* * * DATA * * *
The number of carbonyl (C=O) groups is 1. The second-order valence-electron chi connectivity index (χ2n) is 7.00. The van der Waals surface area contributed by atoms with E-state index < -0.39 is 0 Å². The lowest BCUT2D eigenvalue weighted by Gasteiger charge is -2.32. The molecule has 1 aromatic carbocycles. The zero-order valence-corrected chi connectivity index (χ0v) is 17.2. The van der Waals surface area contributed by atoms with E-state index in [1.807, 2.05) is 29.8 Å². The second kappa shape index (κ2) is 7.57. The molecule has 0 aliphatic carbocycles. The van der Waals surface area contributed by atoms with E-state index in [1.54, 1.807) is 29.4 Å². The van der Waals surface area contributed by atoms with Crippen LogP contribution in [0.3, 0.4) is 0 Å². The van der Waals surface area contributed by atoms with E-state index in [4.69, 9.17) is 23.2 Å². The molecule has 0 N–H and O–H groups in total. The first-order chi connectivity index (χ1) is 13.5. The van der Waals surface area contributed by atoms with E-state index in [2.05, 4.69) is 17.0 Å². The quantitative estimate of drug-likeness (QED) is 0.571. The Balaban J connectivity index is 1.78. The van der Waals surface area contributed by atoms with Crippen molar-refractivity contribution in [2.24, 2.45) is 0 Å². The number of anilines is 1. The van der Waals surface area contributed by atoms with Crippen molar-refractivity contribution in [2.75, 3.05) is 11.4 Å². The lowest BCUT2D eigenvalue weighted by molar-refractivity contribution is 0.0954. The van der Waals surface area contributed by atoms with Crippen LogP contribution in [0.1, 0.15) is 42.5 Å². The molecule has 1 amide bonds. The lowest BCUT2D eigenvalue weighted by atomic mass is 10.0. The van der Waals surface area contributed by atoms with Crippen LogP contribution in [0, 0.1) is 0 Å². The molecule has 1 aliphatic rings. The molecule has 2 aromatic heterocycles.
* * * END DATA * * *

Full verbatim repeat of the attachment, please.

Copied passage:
The number of carbonyl (C=O) groups is 1. The second-order valence-electron chi connectivity index (χ2n) is 7.00. The van der Waals surface area contributed by atoms with E-state index < -0.39 is 0 Å². The lowest BCUT2D eigenvalue weighted by Gasteiger charge is -2.32. The molecule has 1 aromatic carbocycles. The zero-order valence-corrected chi connectivity index (χ0v) is 17.2. The van der Waals surface area contributed by atoms with E-state index in [1.807, 2.05) is 29.8 Å². The second kappa shape index (κ2) is 7.57. The molecule has 0 aliphatic carbocycles. The van der Waals surface area contributed by atoms with E-state index in [1.54, 1.807) is 29.4 Å². The van der Waals surface area contributed by atoms with Crippen LogP contribution in [0.3, 0.4) is 0 Å². The van der Waals surface area contributed by atoms with E-state index in [4.69, 9.17) is 23.2 Å². The molecule has 0 N–H and O–H groups in total. The first-order chi connectivity index (χ1) is 13.5. The van der Waals surface area contributed by atoms with E-state index in [2.05, 4.69) is 17.0 Å². The quantitative estimate of drug-likeness (QED) is 0.571. The Balaban J connectivity index is 1.78. The van der Waals surface area contributed by atoms with Crippen molar-refractivity contribution in [2.24, 2.45) is 0 Å². The number of anilines is 1. The van der Waals surface area contributed by atoms with Crippen molar-refractivity contribution in [2.75, 3.05) is 11.4 Å². The lowest BCUT2D eigenvalue weighted by molar-refractivity contribution is 0.0954. The van der Waals surface area contributed by atoms with Crippen LogP contribution in [0.1, 0.15) is 42.5 Å². The molecule has 1 amide bonds. The lowest BCUT2D eigenvalue weighted by atomic mass is 10.0. The van der Waals surface area contributed by atoms with Crippen LogP contribution in [0, 0.1) is 0 Å². The molecule has 1 aliphatic rings. The molecule has 2 aromatic heterocycles.